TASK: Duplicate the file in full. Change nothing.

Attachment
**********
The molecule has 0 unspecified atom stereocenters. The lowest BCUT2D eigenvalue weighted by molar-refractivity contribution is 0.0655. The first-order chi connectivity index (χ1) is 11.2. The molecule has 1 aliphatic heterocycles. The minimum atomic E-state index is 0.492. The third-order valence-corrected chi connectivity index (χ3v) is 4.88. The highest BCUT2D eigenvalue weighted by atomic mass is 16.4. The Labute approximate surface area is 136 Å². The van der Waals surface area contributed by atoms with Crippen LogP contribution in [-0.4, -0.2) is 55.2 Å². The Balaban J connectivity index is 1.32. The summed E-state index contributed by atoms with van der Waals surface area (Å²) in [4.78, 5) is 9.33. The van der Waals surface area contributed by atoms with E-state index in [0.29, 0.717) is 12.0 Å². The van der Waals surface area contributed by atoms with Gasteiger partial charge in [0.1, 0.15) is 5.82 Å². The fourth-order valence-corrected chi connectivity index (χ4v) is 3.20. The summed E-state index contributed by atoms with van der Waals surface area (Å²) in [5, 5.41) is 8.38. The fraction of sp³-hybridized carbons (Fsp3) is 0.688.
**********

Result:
The molecule has 0 unspecified atom stereocenters. The lowest BCUT2D eigenvalue weighted by molar-refractivity contribution is 0.0655. The first-order chi connectivity index (χ1) is 11.2. The molecule has 1 aliphatic heterocycles. The minimum atomic E-state index is 0.492. The third-order valence-corrected chi connectivity index (χ3v) is 4.88. The highest BCUT2D eigenvalue weighted by atomic mass is 16.4. The Labute approximate surface area is 136 Å². The van der Waals surface area contributed by atoms with Crippen LogP contribution in [-0.4, -0.2) is 55.2 Å². The Balaban J connectivity index is 1.32. The summed E-state index contributed by atoms with van der Waals surface area (Å²) in [4.78, 5) is 9.33. The van der Waals surface area contributed by atoms with E-state index in [0.29, 0.717) is 12.0 Å². The van der Waals surface area contributed by atoms with Gasteiger partial charge in [0.1, 0.15) is 5.82 Å². The fourth-order valence-corrected chi connectivity index (χ4v) is 3.20. The summed E-state index contributed by atoms with van der Waals surface area (Å²) in [5, 5.41) is 8.38. The fraction of sp³-hybridized carbons (Fsp3) is 0.688.